How to accelerate adaptation to a new culture: 12 tips from a life coach – Sojoourn

Updated: Aug 15, 2019

As a result of my own experience, of contacts with expats couples and of studying this

subject, I’ve found out that there are lots of things that one could do to succeed

the three first months of relocation (to another region or another country).

The very first thing is to create a vision. Independent of the elements that every person

will place in it, it should have one single goal: to live well within the new boundaries.

Without WANTING to make it come true, it will be pretty hard to leave the past behind

and to create a satisfying life.

Some (or many) of the points below could be useful:

1. Learn the language basics as fast as you can.

As a person with hearing loss could become isolated from the world, the lack of a minimum of the local language use could do the same to you. Do not be ashamed if you do not dominate the local language. If there is something that makes foreigners happy is when they notice that you are trying to communicate using their language. People use to be very kind when they see you are making an effort. Besides that, if you do not practice daily, you’ll not reach fluency.

2. Walk around the city.

Go to the local market, try a new piece of cloth (even if you’re not sure you’ll buy it), go to the post office, to the bank, spend some time in a nice public garden. As you observe the use, and attitudes of the population and you start to have some interactions, little by little, you begin to understand better how everything works.

3. Make a lot of questions.

On your way to somewhere, ask directions, ask what you should do to obtain the loyalty card of a store or how to prepare a recipe of a vegetable you had never seen before. These interactions help to increase your vocabulary, and you may get to know nice people along the day.

4. Check for expats groups.

There are plenty of them around the world. They are the primary source of information, once they have already gone through the transition period and know many of the findings and difficulties of this phase. But pay attention not to fall into the trap of ignoring the local language and start using only yours.

5. Have a look at a relocation agency.

If your family could count on the services of a relocation agency, check if the package offered includes cultural learning sessions, site-seeing tours, coaching meetings for the family members (especially you) and others services for your integration.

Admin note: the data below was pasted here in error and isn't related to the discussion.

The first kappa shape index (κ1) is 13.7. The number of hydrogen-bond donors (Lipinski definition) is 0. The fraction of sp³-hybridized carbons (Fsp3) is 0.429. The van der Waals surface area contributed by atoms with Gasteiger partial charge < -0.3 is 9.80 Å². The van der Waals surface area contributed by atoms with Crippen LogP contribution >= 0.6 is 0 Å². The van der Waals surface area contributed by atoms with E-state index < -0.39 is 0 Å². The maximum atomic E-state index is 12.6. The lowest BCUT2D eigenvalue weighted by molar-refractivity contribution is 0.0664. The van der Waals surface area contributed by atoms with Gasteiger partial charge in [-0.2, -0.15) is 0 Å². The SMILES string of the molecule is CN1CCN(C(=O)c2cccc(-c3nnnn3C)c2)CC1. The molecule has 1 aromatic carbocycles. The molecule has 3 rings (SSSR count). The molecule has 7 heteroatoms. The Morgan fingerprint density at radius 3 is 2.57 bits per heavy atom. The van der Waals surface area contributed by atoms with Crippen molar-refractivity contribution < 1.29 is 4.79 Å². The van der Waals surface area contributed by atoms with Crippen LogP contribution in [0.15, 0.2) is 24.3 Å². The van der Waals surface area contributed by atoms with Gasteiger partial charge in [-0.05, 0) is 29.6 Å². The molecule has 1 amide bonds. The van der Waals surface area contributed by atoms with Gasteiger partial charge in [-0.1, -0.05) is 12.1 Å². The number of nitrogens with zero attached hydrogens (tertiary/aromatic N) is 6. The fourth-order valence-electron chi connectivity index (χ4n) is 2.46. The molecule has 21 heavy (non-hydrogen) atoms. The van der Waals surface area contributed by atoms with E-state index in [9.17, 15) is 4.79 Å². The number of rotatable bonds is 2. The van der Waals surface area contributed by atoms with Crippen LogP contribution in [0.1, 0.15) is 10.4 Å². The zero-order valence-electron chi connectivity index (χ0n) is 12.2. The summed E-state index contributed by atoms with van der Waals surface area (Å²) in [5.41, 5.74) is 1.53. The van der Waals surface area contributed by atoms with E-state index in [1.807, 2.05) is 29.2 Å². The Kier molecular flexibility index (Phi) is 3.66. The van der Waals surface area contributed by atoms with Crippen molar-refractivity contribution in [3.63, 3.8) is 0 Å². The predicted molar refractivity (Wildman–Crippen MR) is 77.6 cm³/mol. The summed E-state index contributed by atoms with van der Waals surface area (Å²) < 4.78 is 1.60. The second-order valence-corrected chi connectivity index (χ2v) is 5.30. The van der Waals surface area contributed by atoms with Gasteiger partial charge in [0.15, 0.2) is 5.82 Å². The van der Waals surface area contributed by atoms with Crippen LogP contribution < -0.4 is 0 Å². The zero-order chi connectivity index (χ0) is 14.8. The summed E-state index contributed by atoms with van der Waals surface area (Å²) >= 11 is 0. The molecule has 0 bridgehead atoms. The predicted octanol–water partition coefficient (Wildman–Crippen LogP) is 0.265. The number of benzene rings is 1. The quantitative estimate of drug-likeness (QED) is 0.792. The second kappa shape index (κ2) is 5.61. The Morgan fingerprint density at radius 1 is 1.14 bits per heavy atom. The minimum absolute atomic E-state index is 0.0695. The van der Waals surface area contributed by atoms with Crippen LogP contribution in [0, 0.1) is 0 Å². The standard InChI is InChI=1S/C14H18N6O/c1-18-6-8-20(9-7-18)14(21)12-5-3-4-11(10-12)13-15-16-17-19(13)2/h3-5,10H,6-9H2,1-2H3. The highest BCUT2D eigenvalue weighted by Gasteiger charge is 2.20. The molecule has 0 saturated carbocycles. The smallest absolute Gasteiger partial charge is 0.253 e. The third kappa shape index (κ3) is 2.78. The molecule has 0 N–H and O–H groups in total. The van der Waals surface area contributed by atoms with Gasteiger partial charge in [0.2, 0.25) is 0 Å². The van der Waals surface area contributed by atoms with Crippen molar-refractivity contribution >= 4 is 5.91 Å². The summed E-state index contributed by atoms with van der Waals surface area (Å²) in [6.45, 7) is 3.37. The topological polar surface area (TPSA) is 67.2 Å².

6. Hire some household help.

If you need to. It’s worthless trying to do everything by yourself. Many cities count on service providers that offer items like house cleaning, baby-sitting, home appliances fixing, seniors’ assistance, etc.

7. Do some volunteering.

Volunteer jobs create bonds with the community and make you feel useful.

8. As you get to know people, invite them for a coffee (at home or a coffee shop).

The exchange of information and experiences create support relationships and, perhaps, even a long-term friendship.

9. Be sure you are communicating well at home.

Are you feeling lonely or anxious? Evaluate to share your feelings with your children or your husband. Let them know what you would like them to do so they could help you to go through this period in a faster way. If you do it objectively and positively, they probably will not feel guilty or worried. Hiding your feelings at this moment is very unproductive once they could grow and blow up sometimes.

10. Promote yourself.

If you are allowed to work in the new country, plan your networking process. In many states, it is common to find part-time jobs, if you prefer this way. Evaluate hiring a career coaching service if you want to accelerate your job transition and your networking.

11. Develop interests.

Dedicate some time to nurture new interests, like hobbies, volunteer actions, studies or any other activities that please you and allow you to produce something. This creates purpose and a sense of utility.

12. And last, but not least: never, ever try to replicate the home you had before.

This is impossible once the conditions are now different (and it does not mean they are worse). The fastest you accept that many things will be different the fastest you will be opened to welcome better the new situations that will arrive. Who gets stuck in trying to reproduce the former life suffers, and lose many opportunities to evolve and create a beautiful new life.

About Stela

Stela is an executive coach with coursework certified by the International Coach Federation (ICF). She is also certified in the use of the Enneagram – a great personality study, by The Enneagram in Business institute.

She works with coaches of different levels of hierarchy, with leadership and career coaching. She provides expertise to expatriates and spouses, supporting them in their transition period (she has a personal experience of expatriation too). She is also specialized in retirement coaching and how to best plan your retirement to continue to feel productive and active over the years.

As she is fluent in English, French, Italian,

Spanish and Portuguese, she coaches individuals from different countries. Before she becomes a coach, she worked as a Branding/Marketing senior executive in multinational companies for many years, having the opportunity to be in direct contact with teams in countries like China, Slovakia, Italy, Mexico, Peru, and the United States. She lived in Turin for two years, and she is currently living in France, where she is a volunteer coach in two associations linked to the business world.

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